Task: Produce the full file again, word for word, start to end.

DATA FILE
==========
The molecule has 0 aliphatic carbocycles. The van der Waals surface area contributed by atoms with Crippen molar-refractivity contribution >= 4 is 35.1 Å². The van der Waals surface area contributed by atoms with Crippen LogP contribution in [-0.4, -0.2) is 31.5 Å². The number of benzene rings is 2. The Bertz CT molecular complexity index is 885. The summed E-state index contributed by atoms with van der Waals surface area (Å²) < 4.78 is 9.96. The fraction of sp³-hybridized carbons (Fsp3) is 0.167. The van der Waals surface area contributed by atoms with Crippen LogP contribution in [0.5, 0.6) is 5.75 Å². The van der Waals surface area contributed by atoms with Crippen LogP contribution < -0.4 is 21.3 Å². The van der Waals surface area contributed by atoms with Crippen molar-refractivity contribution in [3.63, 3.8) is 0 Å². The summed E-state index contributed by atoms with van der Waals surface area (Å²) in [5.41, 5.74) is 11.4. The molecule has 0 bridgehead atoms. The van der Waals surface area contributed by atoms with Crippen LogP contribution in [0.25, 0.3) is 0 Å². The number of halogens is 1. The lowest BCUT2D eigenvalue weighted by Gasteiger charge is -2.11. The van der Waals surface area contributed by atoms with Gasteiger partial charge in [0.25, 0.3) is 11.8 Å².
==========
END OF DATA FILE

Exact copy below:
The molecule has 0 aliphatic carbocycles. The van der Waals surface area contributed by atoms with Crippen molar-refractivity contribution >= 4 is 35.1 Å². The van der Waals surface area contributed by atoms with Crippen LogP contribution in [-0.4, -0.2) is 31.5 Å². The number of benzene rings is 2. The Bertz CT molecular complexity index is 885. The summed E-state index contributed by atoms with van der Waals surface area (Å²) < 4.78 is 9.96. The fraction of sp³-hybridized carbons (Fsp3) is 0.167. The van der Waals surface area contributed by atoms with Crippen LogP contribution in [0.5, 0.6) is 5.75 Å². The van der Waals surface area contributed by atoms with Crippen LogP contribution < -0.4 is 21.3 Å². The van der Waals surface area contributed by atoms with Crippen molar-refractivity contribution in [3.63, 3.8) is 0 Å². The summed E-state index contributed by atoms with van der Waals surface area (Å²) in [5.41, 5.74) is 11.4. The molecule has 0 bridgehead atoms. The van der Waals surface area contributed by atoms with Crippen LogP contribution in [0.25, 0.3) is 0 Å². The number of halogens is 1. The lowest BCUT2D eigenvalue weighted by Gasteiger charge is -2.11. The van der Waals surface area contributed by atoms with Gasteiger partial charge in [0.25, 0.3) is 11.8 Å².